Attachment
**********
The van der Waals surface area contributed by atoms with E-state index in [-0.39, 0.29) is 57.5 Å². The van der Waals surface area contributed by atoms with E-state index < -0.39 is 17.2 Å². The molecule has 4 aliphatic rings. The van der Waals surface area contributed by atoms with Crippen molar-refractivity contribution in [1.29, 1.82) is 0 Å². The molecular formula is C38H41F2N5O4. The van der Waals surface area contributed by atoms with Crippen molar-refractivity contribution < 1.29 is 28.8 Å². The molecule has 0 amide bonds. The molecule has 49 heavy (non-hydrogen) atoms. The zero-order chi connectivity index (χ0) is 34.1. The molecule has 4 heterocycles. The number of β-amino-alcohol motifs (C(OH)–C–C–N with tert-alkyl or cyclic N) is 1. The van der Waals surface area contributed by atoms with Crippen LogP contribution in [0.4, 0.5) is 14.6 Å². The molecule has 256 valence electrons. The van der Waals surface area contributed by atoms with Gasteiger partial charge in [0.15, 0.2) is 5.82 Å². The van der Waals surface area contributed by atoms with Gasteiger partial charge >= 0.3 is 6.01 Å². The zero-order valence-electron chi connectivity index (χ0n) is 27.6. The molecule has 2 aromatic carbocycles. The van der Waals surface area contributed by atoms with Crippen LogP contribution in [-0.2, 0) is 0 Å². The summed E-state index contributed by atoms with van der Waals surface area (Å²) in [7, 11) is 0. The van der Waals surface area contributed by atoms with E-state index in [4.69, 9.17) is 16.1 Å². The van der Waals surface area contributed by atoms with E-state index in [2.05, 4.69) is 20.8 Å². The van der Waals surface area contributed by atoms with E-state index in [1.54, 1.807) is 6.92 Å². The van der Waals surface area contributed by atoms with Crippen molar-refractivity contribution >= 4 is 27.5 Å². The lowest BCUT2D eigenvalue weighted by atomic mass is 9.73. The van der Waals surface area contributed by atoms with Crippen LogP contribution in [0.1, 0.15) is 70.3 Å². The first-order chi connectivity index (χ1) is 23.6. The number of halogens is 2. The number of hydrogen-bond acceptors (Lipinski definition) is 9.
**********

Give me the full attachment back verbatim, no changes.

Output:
The van der Waals surface area contributed by atoms with E-state index in [-0.39, 0.29) is 57.5 Å². The van der Waals surface area contributed by atoms with E-state index < -0.39 is 17.2 Å². The molecule has 4 aliphatic rings. The van der Waals surface area contributed by atoms with Crippen molar-refractivity contribution in [1.29, 1.82) is 0 Å². The molecular formula is C38H41F2N5O4. The van der Waals surface area contributed by atoms with Crippen molar-refractivity contribution < 1.29 is 28.8 Å². The molecule has 0 amide bonds. The molecule has 49 heavy (non-hydrogen) atoms. The zero-order chi connectivity index (χ0) is 34.1. The molecule has 4 heterocycles. The number of β-amino-alcohol motifs (C(OH)–C–C–N with tert-alkyl or cyclic N) is 1. The van der Waals surface area contributed by atoms with Crippen LogP contribution in [0.4, 0.5) is 14.6 Å². The molecule has 256 valence electrons. The van der Waals surface area contributed by atoms with Gasteiger partial charge in [0.15, 0.2) is 5.82 Å². The van der Waals surface area contributed by atoms with Gasteiger partial charge >= 0.3 is 6.01 Å². The zero-order valence-electron chi connectivity index (χ0n) is 27.6. The molecule has 2 aromatic carbocycles. The van der Waals surface area contributed by atoms with Crippen LogP contribution in [-0.2, 0) is 0 Å². The summed E-state index contributed by atoms with van der Waals surface area (Å²) in [7, 11) is 0. The van der Waals surface area contributed by atoms with E-state index in [4.69, 9.17) is 16.1 Å². The van der Waals surface area contributed by atoms with E-state index in [2.05, 4.69) is 20.8 Å². The van der Waals surface area contributed by atoms with E-state index in [1.54, 1.807) is 6.92 Å². The van der Waals surface area contributed by atoms with Crippen molar-refractivity contribution >= 4 is 27.5 Å². The lowest BCUT2D eigenvalue weighted by atomic mass is 9.73. The van der Waals surface area contributed by atoms with Crippen LogP contribution in [0.1, 0.15) is 70.3 Å². The first-order chi connectivity index (χ1) is 23.6. The number of halogens is 2. The number of hydrogen-bond acceptors (Lipinski definition) is 9.